Casio Exilim EX-ZR100 Review
The ZR100's ace in the hole is its speed, which is unmatched by just about every other compact camera on the market.
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Debuting at around $300, the EX-ZR100 is Casio’s latest flagship high-speed camera. It sports a 12.5x optical zoom ratio, a big image sensor, and an excellent video recording mode.
We found that the camera heavily processed many of its images by default, but the final result was still visually satisfying. Images were a tad oversharpened in-camera, and Casio could seriously benefit from a menu re-design, but the ZR100 strikes us as a worthy leader for Casio’s 2011 high-speed lineup.
Design & Usability
In some ways, the ZR100 feels cheap and outdated.
The ZR100 has a fairly thin metal body that is lightweight yet sturdy and easy to grip. It doesn't necessarily have the feel of a high-end compact camera and it's missing a viewfinder, but the ZR100 features a convenient button layout and its 3-inch, 460k-dot LCD is very clear and attractive. Though vivid and organized, the menu leaves plenty to be desired aesthetically, and unavoidable, excessive scrolling slows navigation. Worst of all, the menu automatically quits out whenever an option is changed, requiring multiple trips to change multiple options, and physical buttons lack labels, which is sure to boggle novices.
While changes to settings require a trip to the full menu, a quick menu may be used for basic alterations to white balance, resolution, exposure compensation, ISO speed, and flash control. In terms of hardware design, the 12.5x optical zoom range is 4.24-53.0mm, with a maximum aperture of f/3.0-5.9. The lens itself telescopes out from the body, but retracts flush with its housing when the camera is powered down or in sleep mode. As with just about any lens of this type, the telescoping lens elements are not sealed, so moisture, dust, and debris can easily enter and damage the camera.
This Casio is a real Road Runner, but it seems to have dropped some bells and whistles along the way.
The EX-ZR100 is all about speed, with a bevy of high-speed recording options for both still and video shooting. Continuous shooting is only available when activating the HS mode. From there, the camera can be put in either "F CS" or "High Speed CS," depending on how fast the user wants to shoot. "F CS" allows the user to select still shooting up to 10fps, with a maximum continuous burst of 30 shots. High speed CS allows for up to 40fps shooting, with a maximum of 30 shots as well, though maximum resolution is limited to 10 megapixels. When in HS mode, JPEGs can only be captured in normal quality, with no fine option on offer.
The ZR100 offers a great deal of manual control for a point-and-shoot, like manual shooting, shutter/aperture priority, HDR modes, and more. In lieu of scene modes, users will find "best shots" that encompasses both traditional scenes and those that take advantage of burst capabilities—32 in total, plus one customizable option. These modes are for still and video shooting, affecting everything from color to shutter speed and beyond. Picture effects on this camera are practically nonexistent, with just monochrome or single tone casts that come in various colors, and self timers are available as well. Users will also love the zoom options, but be aware that the digital zoom results in the worse image quality, and the Multi SR and HD zoom are slightly better. The optical zoom is your best bet in most scenarios, however.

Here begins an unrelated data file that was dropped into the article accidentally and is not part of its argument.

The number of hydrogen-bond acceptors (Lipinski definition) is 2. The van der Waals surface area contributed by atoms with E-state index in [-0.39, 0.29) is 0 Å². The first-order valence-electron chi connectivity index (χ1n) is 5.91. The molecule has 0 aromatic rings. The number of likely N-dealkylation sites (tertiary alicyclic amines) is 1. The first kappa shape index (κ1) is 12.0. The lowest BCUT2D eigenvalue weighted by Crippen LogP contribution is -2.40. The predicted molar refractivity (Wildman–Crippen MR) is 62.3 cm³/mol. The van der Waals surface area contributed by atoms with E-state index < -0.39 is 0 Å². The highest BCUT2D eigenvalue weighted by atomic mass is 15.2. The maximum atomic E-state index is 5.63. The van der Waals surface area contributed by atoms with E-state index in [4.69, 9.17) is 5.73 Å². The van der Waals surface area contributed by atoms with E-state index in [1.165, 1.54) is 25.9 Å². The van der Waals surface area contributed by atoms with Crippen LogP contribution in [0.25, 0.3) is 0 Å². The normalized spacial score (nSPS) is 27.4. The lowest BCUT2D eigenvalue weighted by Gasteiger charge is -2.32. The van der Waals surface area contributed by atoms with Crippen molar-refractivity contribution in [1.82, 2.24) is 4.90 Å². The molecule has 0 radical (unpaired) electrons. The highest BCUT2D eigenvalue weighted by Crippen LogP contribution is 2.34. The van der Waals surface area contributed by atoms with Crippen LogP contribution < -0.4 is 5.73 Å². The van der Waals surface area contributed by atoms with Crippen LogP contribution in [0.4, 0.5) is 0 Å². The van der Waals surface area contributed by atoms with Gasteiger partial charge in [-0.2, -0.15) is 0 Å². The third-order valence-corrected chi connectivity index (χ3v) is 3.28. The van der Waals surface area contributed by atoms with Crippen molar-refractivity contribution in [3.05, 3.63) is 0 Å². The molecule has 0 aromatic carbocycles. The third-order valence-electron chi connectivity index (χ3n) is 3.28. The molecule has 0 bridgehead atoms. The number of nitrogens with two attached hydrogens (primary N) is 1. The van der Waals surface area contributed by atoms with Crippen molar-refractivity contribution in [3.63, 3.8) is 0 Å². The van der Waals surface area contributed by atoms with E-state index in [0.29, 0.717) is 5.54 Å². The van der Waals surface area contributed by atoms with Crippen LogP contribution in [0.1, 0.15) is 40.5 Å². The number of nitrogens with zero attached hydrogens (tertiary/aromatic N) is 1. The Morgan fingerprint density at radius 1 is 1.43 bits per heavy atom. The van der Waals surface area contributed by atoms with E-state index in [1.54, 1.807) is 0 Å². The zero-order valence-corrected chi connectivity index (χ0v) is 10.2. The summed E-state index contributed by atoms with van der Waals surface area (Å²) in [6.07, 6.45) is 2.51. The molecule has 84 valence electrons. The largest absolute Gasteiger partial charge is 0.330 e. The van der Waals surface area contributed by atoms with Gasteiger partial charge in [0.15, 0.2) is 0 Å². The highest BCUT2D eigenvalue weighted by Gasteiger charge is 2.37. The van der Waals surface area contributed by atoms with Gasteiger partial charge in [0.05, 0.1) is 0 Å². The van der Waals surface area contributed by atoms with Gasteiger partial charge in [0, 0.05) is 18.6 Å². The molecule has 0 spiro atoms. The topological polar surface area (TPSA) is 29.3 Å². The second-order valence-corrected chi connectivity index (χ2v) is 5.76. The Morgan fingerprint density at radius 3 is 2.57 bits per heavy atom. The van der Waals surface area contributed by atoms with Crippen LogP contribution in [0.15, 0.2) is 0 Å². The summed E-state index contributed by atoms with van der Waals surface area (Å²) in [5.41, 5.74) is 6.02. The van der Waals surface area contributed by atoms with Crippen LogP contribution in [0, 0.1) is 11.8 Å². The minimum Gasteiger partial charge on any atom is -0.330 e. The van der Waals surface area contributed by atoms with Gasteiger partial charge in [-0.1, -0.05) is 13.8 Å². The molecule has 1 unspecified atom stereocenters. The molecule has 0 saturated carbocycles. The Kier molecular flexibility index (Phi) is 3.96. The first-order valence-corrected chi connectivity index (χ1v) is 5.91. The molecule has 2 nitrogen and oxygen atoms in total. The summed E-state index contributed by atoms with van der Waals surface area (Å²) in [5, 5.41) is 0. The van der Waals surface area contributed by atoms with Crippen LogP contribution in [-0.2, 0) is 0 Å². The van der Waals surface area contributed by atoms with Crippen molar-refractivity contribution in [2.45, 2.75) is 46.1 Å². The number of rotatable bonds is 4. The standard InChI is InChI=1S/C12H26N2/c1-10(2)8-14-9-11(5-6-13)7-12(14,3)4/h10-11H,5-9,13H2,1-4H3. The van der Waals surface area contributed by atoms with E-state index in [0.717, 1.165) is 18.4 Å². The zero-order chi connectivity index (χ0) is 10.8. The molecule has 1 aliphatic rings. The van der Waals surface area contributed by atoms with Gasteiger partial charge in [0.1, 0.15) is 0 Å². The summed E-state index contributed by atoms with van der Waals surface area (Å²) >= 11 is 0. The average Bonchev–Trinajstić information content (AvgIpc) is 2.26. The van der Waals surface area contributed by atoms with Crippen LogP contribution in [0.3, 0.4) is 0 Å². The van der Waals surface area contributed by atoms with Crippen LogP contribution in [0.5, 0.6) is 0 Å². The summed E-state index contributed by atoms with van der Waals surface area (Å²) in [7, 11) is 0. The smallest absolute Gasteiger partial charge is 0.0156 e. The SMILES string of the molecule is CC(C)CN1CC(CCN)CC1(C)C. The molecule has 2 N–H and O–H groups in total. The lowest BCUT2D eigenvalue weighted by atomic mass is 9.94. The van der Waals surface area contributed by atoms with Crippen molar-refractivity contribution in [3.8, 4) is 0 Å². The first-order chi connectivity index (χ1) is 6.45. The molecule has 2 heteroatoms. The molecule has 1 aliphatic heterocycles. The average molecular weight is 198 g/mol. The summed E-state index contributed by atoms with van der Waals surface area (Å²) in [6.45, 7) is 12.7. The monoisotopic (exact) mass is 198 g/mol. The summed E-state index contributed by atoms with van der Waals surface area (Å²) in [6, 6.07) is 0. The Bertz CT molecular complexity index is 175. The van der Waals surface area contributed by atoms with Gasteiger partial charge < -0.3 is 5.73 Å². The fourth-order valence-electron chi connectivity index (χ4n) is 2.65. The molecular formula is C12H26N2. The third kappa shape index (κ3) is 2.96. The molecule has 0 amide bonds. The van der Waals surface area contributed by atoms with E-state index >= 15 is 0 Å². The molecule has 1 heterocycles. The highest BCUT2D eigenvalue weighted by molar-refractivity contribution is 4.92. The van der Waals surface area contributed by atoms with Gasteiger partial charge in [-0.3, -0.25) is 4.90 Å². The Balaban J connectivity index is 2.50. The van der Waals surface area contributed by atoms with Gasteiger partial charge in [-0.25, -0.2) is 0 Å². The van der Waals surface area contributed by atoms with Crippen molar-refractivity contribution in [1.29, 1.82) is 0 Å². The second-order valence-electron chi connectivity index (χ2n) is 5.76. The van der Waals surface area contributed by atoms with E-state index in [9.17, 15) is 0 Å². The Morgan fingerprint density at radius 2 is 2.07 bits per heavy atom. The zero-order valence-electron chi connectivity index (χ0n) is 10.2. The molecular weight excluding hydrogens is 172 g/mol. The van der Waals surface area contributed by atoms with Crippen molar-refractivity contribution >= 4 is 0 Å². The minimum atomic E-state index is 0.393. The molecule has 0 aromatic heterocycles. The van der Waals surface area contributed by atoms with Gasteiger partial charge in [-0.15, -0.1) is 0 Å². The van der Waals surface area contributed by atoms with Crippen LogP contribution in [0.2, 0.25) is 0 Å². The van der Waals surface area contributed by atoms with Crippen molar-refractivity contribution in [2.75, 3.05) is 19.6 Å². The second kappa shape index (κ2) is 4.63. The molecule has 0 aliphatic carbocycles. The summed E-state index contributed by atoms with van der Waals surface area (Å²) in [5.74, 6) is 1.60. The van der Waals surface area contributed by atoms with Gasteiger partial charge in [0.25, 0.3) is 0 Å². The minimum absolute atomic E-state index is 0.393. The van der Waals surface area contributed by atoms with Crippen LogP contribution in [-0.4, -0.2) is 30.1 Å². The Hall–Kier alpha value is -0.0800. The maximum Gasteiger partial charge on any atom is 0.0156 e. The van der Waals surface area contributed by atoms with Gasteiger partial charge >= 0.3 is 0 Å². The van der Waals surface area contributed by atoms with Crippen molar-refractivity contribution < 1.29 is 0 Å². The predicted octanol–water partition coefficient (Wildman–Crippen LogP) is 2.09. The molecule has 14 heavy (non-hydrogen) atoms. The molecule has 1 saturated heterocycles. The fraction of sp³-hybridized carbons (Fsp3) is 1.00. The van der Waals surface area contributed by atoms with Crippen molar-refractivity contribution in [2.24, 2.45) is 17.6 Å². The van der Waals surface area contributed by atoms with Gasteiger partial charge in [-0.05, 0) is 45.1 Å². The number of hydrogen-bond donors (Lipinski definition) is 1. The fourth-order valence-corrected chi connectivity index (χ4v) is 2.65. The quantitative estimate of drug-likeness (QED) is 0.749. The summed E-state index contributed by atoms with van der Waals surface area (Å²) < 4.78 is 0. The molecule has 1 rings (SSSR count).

The ZR-100 is very fast, and though images are clean, they are also over-processed much of the time.
Given the EX-ZR100's speedy claims, we'll begin the discussion of performance on that note. With the "F CS" shooting mode (the only continuous shooting mode that offers the full 12-megapixel resolution), we found that the camera was able to better its advertised speed of 10fps by a slight margin. Its performance was not perfectly consistent, though, as in three rounds of testing it hit 10.89, 10.0, and 9.97fps. For a compact camera, however, 12-megapixel shots at over 10fps is remarkable. The camera also offers 40fps shooting in 10-megapixel resolution, with a nifty pre-record function that is great for capturing action exactly as desired. In terms of video, though the high-speed modes are fun to play with, any speed faster than 240fps results in a significant quality dropoff.
As for image quality, the ZR100 had mixed results. Color accuracy was just average, not to mention severely undermined by an inaccurate white balance system. Regarding noise, this camera relies heavily on noise reduction, so while levels are fairly constant from ISO 100-3200, detail is sacrificed to a greater degree each time you move to a higher ISO. Additionally, the EX-ZR100 severely over-sharpened most of its images in-camera, though this did not happen uniformly. Thus, depending on where you are in the zoom range, the edges or the center may be oversharpened, but only rarely is the entire image given equal treatment.
Few compact cameras can satisfy the need for speed like this EX-ZR100, and it captures a pretty clean picture too.
There are many reasons to buy the Casio EX-ZR100, but one in particular stands out: high speed video recording. There's a reason you see Casio's high-speed cameras marketed in golf magazines, and it isn't because of the user interface. While the 1000 FPS is too dark to be of much use, the 240fps video recording is perfect for seeing all those various mechanical motions, while still offering enough resolution to be useful.
But whether you've got a creaky backswing in need of diagnosing or just a love of slow-motion video, the EX-ZR100 brings more to the table than just raw speed. The camera is a very capable shooter in its own right, with a 12.1-megapixel image sensor and a picture quality that is decent, if not quite "high end." Are there cameras at this price point that will deliver better still images? Yes, without question. Are there cameras that will deliver this level of image quality and superb speed? That's not nearly as clear. However, there are always going to be shots that require a certain level of speed to attain, and a "just above-average" clear image beats a blurry one every time.